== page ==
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In situ X-ray Diffraction Investigation of the Crystallisation of Perfluorinated Ce(IV)-based Metal-Organic Frameworks with UiO-66 and MIL-140 architectures
preprintrevised on 12.01.2021, 09:50 and posted on 12.01.2021, 12:19 by Stephen Shearan, Jannick Jacobsen, Ferdinando Costantino, Roberto D’Amato, Dmitri Novikov, Norbert Stock, Enrico Andreoli, Marco Taddei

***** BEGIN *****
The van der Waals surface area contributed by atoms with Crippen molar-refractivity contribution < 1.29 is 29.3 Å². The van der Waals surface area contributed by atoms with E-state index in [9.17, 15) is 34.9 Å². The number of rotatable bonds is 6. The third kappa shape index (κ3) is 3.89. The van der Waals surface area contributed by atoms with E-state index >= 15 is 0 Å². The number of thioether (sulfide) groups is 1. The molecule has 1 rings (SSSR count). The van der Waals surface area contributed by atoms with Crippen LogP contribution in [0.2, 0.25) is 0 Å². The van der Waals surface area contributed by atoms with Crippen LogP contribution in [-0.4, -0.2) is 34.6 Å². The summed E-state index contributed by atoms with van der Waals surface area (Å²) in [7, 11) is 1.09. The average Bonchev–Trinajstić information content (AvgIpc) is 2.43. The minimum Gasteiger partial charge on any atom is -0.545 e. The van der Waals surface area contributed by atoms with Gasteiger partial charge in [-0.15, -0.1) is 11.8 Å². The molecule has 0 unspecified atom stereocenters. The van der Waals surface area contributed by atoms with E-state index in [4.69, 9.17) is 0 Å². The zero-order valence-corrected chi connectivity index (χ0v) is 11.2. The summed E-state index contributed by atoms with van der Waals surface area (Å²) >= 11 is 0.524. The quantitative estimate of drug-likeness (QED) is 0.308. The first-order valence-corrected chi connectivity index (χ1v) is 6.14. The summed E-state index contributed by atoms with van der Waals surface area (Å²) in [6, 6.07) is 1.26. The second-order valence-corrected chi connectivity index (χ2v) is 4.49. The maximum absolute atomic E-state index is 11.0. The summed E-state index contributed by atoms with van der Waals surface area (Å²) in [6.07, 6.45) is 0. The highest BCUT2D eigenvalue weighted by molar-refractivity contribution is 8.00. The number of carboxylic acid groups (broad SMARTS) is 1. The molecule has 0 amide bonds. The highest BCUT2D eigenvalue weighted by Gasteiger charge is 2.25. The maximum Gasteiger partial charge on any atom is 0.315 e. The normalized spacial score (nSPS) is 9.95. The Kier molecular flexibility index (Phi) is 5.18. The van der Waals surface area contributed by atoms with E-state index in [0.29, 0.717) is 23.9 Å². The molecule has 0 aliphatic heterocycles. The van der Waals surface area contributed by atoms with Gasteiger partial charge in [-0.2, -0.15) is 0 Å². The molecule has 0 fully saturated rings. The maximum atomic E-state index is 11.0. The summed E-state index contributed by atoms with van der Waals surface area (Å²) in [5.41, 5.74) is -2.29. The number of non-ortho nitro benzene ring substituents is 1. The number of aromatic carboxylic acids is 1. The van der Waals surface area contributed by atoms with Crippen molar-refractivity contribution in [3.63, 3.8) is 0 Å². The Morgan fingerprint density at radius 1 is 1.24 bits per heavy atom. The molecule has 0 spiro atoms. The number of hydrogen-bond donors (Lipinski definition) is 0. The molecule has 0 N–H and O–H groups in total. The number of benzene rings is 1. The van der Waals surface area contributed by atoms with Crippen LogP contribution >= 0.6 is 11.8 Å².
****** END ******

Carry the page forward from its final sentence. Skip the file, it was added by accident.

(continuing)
We report on the results of a thorough in situ synchrotron powder X-ray diffraction study of the crystallisation in aqueous medium of two recently discovered perfluorinated Ce(IV)-based metal-organic frameworks (MOFs), analogues of the already well investigated Zr(IV)-based UiO-66 and MIL-140A, namely, F4_UiO-66(Ce) and F4_MIL-140A(Ce). The two MOFs were originally obtained in pure form in similar conditions, using ammonium cerium nitrate and tetrafluoroterephthalic acid as reagents, and small variations of the reaction parameters were found to yield mixed phases. Here, we investigate the crystallisation of these compounds in situ in a wide range of conditions, varying parameters such as temperature, amount of the protonation modulator nitric acid (HNO3) and amount of the coordination modulator acetic acid (AcOH). When only HNO3 is present in the reaction environment, F4_MIL-140A(Ce) is obtained as a pure phase. Heating preferentially accelerates nucleation, which becomes rate determining below 57 °C, whereas the modulator influences nucleation and crystal growth to a similar extent. Upon addition of AcOH to the system, alongside HNO3, mixed-phased products, consisting of F4_MIL-140A(Ce) and F4_UiO-66(Ce), are obtained. In these conditions, F4_UiO-66(Ce) is always formed faster and no interconversion between the two phases occurs. In the case of F4_UiO-66(Ce), crystal growth is always the rate determining step. An increase in the amount of HNO3 slows down both nucleation and growth rates for F4_MIL-140A(Ce), whereas nucleation is mainly affected for F4_UiO-66(Ce). In addition, a higher amount HNO3 favours the formation of F4_MIL-140A(Ce). Similarly, increasing the amount of AcOH leads to slowing down of the nucleation and growth rate, but favours the formation of F4_UiO-66(Ce). The pure F4_UiO-66(Ce) phase could also be obtained when using larger amounts of AcOH in the presence of minimal HNO3. Based on these in situ results, a new optimised route to achieving a pure, high quality F4_MIL-140A(Ce) phase in mild conditions (60 °C, 1 h) is also identified.